PA Pundits - International

By Ronald Stein ~

When I read the WSJ article “The Best-Laid Energy Plans” referencing Government planning and subsidies that were supposedly intended to make America the world’s green-electricity superpower, create millions of jobs, and supercharge the economy. It brings to mind the most terrifying nine words in the English language: ” I’m from the government, and I’m here to help.”

In pursuit of a way to store the daytime intermittent electricity from solar panels, for use when the sun is not shining, the reality is closer to the financial failure at Crescent Dunes. This being a Nevada solar-energy plant that went bust after receiving a $737 million federal loan guarantee. No worries. It’s only taxpayer money,

Crescent Dunes was the first concentrated solar power system that generated solar power by using mirrors or lenses to concentrate a large area of sunlight onto a receiver plant with a central receiver…

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Earth and climate – an ongoing controversy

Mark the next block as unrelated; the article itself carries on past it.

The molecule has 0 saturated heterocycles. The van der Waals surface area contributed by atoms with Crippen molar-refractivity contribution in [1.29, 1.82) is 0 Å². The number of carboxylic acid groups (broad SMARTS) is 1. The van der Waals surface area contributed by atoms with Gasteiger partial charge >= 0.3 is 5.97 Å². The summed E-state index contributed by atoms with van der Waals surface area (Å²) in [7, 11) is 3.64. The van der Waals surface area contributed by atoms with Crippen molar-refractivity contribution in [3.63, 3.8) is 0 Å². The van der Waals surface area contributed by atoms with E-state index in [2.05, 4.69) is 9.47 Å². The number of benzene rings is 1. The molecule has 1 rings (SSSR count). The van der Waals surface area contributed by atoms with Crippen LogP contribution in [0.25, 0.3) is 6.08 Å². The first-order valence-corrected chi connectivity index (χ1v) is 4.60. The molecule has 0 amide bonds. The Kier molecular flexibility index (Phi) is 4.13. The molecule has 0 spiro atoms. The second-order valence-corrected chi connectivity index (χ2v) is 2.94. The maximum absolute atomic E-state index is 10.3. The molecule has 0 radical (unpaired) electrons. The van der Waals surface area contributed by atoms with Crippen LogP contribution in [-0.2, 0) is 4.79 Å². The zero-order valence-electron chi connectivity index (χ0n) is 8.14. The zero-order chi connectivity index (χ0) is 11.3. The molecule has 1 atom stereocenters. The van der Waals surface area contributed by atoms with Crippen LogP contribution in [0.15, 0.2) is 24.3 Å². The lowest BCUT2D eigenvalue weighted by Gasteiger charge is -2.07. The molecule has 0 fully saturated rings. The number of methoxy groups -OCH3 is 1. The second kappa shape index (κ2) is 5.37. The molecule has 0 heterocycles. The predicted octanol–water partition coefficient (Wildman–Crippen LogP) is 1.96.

Regular Talkshop contributor and climate expert Ian Wilson highlights the lack of scientific logic in the idea that carbon dioxide (CO2) somehow controls climate variations in the modern era. This has led to such absurdities as claims of a ‘climate emergency’ and demands to stop using oil, gas, and coal, with many countries actively pursuing policies along those lines.

Climate scientists insist that rising atmospheric CO2 concentrations (measured in parts per million or ppm) are forcing the Earth’s atmospheric and oceanic temperatures to increase, writes Ian Wilson.

They base their claim on the premise that CO2 is a greenhouse gas that prevents infrared light from escaping the Earth’s atmosphere.

They propose that the trapped infra-red radiation results in a net gain in the energy that is stored in the Earth’s atmosphere (~ 2 %) and oceans (> 90 %).

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When all their forecasts of doom fail to happen they’re going to look extremely silly.

PA Pundits - International

By David Wojick, Ph.D. ~

I am not making this up. The National Federation of Teachers is promoting the teaching of Action Now! climate radicalism in America’s English classes. They basically claim that climate change hysteria should be part of our culture and it requires a social revolution. Apparently English classes are the proper place to train social revolutionaries.

No wonder the children are terrified of their future. The radical premise of the Action Now! movement is that we are all going to die from climate change unless we rapidly restructure our social and economic systems.